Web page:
Author: David I. Templeton, CFA, Principal and Portfolio Manager
The consumer accounts for nearly 70% of the economy (GDP) and understanding what is driving their sentiment can provide valuable insight into future economic growth. At the moment one variable having a direct impact on the consumer is the level of inflation working its way through the economy. Some might believe inflation is not that bad for consumers as it enables individuals to receive higher wage increases. Higher wages is certainly a result, but this rarely fully compensates one for the increasingly higher prices. What tends to occur is the level of wage increase lags a higher growth rate of inflation, thus reducing consumers' purchasing power. With inflation currently running at a 7.5% annual rate, it is at a level last seen in the early 1980's.
The correlation between inflation and sentiment is about minus .50, that is, higher inflation pushes down sentiment. This relationship is shown in the below chart.
This higher level of inflation is one factor having a negative impact on consumer sentiment. According to last week's University of Michigan Consumer Sentiment Report for February, sentiment fell "a stunning 8.2% from [January's] and 19.7% from last February." Noted in the report's release were some consumer comments.
- "The impact of higher inflation on personal finances was spontaneously cited by one-third of all consumers, with nearly half of all consumers expecting declines in their inflation adjusted incomes during the year ahead."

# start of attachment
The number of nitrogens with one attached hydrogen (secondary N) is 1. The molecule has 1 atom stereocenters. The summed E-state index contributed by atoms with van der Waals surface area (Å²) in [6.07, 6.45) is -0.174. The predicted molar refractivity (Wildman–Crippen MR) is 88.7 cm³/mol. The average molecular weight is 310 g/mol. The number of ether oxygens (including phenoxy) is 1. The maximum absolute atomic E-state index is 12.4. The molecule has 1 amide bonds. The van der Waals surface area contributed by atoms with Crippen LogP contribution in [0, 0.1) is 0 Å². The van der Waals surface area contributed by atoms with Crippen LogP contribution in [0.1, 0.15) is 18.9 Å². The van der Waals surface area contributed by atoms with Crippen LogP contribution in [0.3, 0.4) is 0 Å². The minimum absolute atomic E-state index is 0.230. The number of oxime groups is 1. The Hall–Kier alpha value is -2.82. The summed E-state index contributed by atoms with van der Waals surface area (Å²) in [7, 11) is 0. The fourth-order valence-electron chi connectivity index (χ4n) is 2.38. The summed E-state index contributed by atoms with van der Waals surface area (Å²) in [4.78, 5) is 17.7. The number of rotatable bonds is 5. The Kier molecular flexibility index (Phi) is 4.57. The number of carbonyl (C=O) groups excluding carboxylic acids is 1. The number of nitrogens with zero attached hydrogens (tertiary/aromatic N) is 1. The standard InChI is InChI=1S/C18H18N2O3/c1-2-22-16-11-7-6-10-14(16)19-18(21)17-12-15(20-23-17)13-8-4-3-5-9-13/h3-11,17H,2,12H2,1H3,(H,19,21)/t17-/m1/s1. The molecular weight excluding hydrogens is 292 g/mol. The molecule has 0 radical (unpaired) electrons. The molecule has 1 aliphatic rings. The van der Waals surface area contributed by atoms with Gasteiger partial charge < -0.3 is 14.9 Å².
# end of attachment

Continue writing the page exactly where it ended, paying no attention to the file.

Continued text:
- "Fewer households cited rising net household wealth since the pandemic low in May 2020, largely due to the falling likelihood of stock price increases in 2022."
- "The recent declines have meant that the Sentiment Index now signals the onset of a sustained downturn in consumer spending."
Lastly, correlation does not necessarily mean causation, but consumer's expectation around their household wealth is a factor taken from the February report. And as the below chart shows, the weaker sentiment level likely contributes to the equity market's year to date decline of 7.29%. There does seem to be pockets or areas where supply chain issues are being resolved, yet other areas, like lack of some grocery store items, higher energy prices, to name a few, continue to contribute to elevated inflation.
Lastly, the Board of Governors of the Federal Reserve will hold a special meeting on Monday for "review and determination by the Board of Governors of the advance and discount rates to be charged by the Federal Reserve Banks." In a post I wrote last month, I highlighted the fact the Fed seems to be behind the curve on rate hikes. Monday's meeting might be acknowledgement of this same fact and the desire to begin removing the punch bowl.
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